Another Rate Hike As Expected

Another Rate Hike as Expected

Michelle Suzanne, Market Analyst


There were two major economic events on tap this week, but only one produced much reaction. The Fed meeting on Wednesday caused investors to raise their outlook for monetary policy tightening, pushing bond yields higher, while the labor market data, which has been highly anticipated was released on Friday and since this data was close to expectations it has had little influence on rates. As a result, mortgage rates rose this week. 

As expected, the Fed raised the federal funds rate by another 75 basis points on Wednesday to a target range of 3.75% to 4.00%, the highest level since January 2008. Initially, investors were encouraged because the meeting observed that the pace of future increases will take into account the long lag in the effects of monetary policy on economic activity, suggesting that the magnitude of future hikes may be smaller. However, Chair Powell later dampened the outlook during his press conference by saying that the peak federal funds rate needed to focus on controlling inflation. In other words, the pace of rate hikes may slow, but the total increase may be larger before the Fed is done.  Investors now expect that the federal funds rate will exceed 5.0% early in 2023, and may remain there most of the year.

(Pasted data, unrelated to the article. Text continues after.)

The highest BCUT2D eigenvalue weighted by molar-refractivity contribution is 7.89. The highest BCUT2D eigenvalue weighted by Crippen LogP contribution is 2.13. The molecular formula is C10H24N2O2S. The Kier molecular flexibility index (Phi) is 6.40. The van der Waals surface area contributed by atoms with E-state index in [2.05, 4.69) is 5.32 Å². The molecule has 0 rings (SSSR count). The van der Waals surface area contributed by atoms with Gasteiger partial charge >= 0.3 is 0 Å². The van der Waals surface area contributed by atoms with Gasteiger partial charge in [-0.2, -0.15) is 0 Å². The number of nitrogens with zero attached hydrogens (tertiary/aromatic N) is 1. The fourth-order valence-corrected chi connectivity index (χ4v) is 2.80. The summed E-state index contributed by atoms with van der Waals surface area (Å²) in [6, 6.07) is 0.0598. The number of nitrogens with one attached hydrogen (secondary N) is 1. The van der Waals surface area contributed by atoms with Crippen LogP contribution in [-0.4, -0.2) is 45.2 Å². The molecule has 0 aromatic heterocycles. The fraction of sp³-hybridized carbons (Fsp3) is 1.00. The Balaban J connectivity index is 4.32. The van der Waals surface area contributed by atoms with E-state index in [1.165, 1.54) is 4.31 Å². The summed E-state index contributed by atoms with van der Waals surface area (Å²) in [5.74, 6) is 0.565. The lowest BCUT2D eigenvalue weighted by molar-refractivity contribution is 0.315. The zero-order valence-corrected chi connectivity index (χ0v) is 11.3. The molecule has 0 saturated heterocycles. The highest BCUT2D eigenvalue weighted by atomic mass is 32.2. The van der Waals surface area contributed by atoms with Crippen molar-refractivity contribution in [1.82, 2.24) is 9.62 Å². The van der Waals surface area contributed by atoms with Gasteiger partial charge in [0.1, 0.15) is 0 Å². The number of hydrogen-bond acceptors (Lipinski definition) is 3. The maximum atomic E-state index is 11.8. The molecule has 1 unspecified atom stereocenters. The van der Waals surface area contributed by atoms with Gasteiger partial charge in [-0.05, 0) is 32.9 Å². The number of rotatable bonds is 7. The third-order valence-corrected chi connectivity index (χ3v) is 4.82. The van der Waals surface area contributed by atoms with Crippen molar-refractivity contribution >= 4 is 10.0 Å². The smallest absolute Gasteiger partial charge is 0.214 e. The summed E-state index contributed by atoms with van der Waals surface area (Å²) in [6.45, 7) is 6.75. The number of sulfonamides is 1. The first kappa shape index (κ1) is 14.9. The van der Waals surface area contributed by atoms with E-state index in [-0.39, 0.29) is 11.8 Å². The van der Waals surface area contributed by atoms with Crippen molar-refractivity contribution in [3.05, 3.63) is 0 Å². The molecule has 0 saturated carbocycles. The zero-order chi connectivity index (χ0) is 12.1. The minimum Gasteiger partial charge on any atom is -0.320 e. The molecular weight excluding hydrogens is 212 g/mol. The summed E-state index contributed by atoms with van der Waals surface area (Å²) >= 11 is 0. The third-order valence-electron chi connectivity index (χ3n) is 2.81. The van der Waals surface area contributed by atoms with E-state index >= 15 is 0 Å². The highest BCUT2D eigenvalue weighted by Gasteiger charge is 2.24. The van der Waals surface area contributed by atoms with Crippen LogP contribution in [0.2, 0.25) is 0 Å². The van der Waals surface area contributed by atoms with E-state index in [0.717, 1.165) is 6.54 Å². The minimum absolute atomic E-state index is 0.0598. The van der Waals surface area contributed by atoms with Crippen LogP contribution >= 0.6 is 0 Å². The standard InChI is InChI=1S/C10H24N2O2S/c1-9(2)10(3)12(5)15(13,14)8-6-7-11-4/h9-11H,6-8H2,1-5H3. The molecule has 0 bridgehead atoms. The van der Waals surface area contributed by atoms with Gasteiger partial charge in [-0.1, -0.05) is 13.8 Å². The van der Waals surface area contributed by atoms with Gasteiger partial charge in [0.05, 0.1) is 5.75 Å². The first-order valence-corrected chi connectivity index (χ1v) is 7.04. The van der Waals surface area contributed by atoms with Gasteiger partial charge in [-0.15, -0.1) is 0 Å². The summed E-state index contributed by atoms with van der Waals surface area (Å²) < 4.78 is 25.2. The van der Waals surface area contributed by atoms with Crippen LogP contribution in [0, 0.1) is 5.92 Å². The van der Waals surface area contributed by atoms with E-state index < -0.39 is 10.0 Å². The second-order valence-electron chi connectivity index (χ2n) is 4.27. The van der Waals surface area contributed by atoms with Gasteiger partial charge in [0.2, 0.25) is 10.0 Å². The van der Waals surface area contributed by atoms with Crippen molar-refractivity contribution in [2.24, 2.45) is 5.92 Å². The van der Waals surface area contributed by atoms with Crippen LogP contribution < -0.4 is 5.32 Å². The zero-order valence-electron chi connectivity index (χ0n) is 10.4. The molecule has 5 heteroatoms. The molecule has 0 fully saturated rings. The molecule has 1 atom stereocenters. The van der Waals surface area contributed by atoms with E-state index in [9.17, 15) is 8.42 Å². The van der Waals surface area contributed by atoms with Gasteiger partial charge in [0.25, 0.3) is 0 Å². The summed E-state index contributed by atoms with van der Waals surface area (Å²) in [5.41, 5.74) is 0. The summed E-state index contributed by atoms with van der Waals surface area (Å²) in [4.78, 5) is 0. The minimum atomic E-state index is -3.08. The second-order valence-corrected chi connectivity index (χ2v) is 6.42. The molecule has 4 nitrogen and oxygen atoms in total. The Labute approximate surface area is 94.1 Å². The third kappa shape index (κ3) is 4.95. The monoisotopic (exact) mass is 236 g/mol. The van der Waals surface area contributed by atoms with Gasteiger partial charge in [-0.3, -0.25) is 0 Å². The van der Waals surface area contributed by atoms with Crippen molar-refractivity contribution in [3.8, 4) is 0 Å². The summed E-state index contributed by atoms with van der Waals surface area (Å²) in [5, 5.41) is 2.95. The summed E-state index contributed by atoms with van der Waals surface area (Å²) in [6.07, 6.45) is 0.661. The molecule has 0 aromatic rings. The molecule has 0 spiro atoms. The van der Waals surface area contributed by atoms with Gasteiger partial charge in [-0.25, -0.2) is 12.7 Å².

Against a consensus forecast of 205,000, the economy gained 261,000 jobs in October, the smallest monthly increase since December 2020.  The best performing sectors were leisure, hospitality, professional services, and health care.  The unemployment rate rose more than expected to 3.7% from 3.5%, which was the lowest level in decades.

Investors will be hoping for more specific Fed guidance on the pace of future rate hikes and bond portfolio reduction. The biggest economic report will be the CPI inflation data on Thursday.


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